Pensions have risen by $67 a week in the last five years – while the incomes of parents of childre
n born into low income and beneficiary households have fallen further and further behind.
The gap is poised to grow even larger as the country enters a long period of low inflation because while pensions are pegged to average wage rises, benefits are linked to living costs, or the CPI.
The latest round of benefit adjustments painted a stark picture of the growing disparity. Pensions increased 2.07 per cent, or $11.60 a week for a married couple, in line with wage rises. But other benefit rates rose by only 0.51 percent.
This is deliberate. Benefits are tied to inflation so they remain static in real terms. NZ Super has a floor tied to the average wage, to maintain relativity to working income.
The reason is because retiring from employment and going onto NZ Super is meant to be permanent. While going on a benefit should generally be temporary. You don’t want people remaining on welfare for an extended period of time. Making benefits more generous reduces the gap between work and welfare.
Analysis of household data by Stuff.co.nz shows Government payments to over-65s have eclipsed those of any other age group, sparking harsh criticism the Government prioritised elderly over the young, which make up nearly half of New Zealands lowest earners.
This has been the policy of all Governments in the last 20 years or so. NZ Super is linked to wages, and other benefits linked to inflation.
If you linked all benefits to the average wage, it would have costed tens of billions of dollars and many more people would be on welfare.
I actually think having NZ Super linked to the average wage will become unaffordable in the long term. As more and more NZers are aged over 65, we won’t have enough working NZers to support a universal wage linked pension. I’d propose that it be also linked to inflation – but say CPI + 1% – this would mean it always grows in real terms, but becomes more affordable.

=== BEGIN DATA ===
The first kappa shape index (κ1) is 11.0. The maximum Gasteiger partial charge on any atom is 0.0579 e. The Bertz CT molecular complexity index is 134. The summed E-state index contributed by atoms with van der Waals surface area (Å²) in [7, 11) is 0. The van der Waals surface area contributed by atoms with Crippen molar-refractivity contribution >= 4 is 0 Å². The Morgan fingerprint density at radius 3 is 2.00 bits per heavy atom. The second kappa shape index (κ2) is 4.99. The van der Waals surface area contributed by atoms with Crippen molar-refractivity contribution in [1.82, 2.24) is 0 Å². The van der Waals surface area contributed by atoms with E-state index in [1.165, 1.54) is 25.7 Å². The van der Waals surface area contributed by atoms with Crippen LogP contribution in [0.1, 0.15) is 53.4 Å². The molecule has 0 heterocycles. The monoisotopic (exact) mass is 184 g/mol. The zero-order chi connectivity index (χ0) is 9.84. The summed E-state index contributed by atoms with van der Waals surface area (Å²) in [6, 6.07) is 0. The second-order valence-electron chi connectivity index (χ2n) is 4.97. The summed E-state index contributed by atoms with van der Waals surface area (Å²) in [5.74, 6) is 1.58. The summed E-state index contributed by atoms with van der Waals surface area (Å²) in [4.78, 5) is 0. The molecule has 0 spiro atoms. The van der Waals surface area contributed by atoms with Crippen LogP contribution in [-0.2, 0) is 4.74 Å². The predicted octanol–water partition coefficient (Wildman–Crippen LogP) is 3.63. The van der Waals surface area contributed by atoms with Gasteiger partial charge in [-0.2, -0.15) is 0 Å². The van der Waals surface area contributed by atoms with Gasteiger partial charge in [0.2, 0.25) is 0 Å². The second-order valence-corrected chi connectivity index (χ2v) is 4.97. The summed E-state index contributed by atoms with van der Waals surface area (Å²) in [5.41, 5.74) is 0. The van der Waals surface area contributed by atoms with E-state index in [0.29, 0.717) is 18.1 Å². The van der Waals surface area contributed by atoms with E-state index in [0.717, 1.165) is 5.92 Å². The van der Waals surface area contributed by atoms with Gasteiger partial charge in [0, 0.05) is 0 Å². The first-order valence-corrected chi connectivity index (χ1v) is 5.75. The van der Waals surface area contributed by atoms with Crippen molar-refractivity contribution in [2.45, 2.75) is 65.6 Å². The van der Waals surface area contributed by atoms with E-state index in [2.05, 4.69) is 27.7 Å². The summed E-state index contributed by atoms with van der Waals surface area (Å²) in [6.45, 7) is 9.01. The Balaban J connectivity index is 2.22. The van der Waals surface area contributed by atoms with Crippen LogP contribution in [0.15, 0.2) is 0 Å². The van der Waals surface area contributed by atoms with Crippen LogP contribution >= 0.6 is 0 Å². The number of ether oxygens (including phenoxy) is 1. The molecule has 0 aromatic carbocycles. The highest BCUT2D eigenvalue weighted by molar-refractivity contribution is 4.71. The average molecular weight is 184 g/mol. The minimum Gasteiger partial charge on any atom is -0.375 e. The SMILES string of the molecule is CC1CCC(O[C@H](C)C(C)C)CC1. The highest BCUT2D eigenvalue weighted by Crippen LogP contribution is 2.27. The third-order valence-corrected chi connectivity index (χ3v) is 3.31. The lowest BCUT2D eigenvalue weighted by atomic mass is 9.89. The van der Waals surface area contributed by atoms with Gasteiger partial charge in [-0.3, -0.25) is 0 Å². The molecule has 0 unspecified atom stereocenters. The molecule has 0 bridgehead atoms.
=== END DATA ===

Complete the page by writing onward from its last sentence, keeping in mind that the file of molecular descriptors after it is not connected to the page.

In 2010 the Government adopted a policy change, to index superannuation with the average wage, while benefits remained driven by inflation. GST rose to 15 per cent that year, and tax cuts were not applied to benefits.
No. Wrong. This has been policy for 15 years. In 2010 that policy was put into statute, but the policy has applied since the 1990s.
Labour Party finance spokesman Grant Robertson said while the elderly had been looked after, Government policy meant younger generations would not reach retirement with the same level of savings or income base.
“If you look at the 2010 tax cuts, they very specifically protected the incomes of the elderly, and that’s good that they did that.
“But at the same time they completely failed, and in fact went in the opposite direction, for people on main benefits. They took a policy decision to deliberately exclude those on main benefits from having their incomes protected, so to me that is definitely to the detriment of other age groups.”
Also wrong. The main benefits being inflation adjusted were fully compensated for the increase in GST.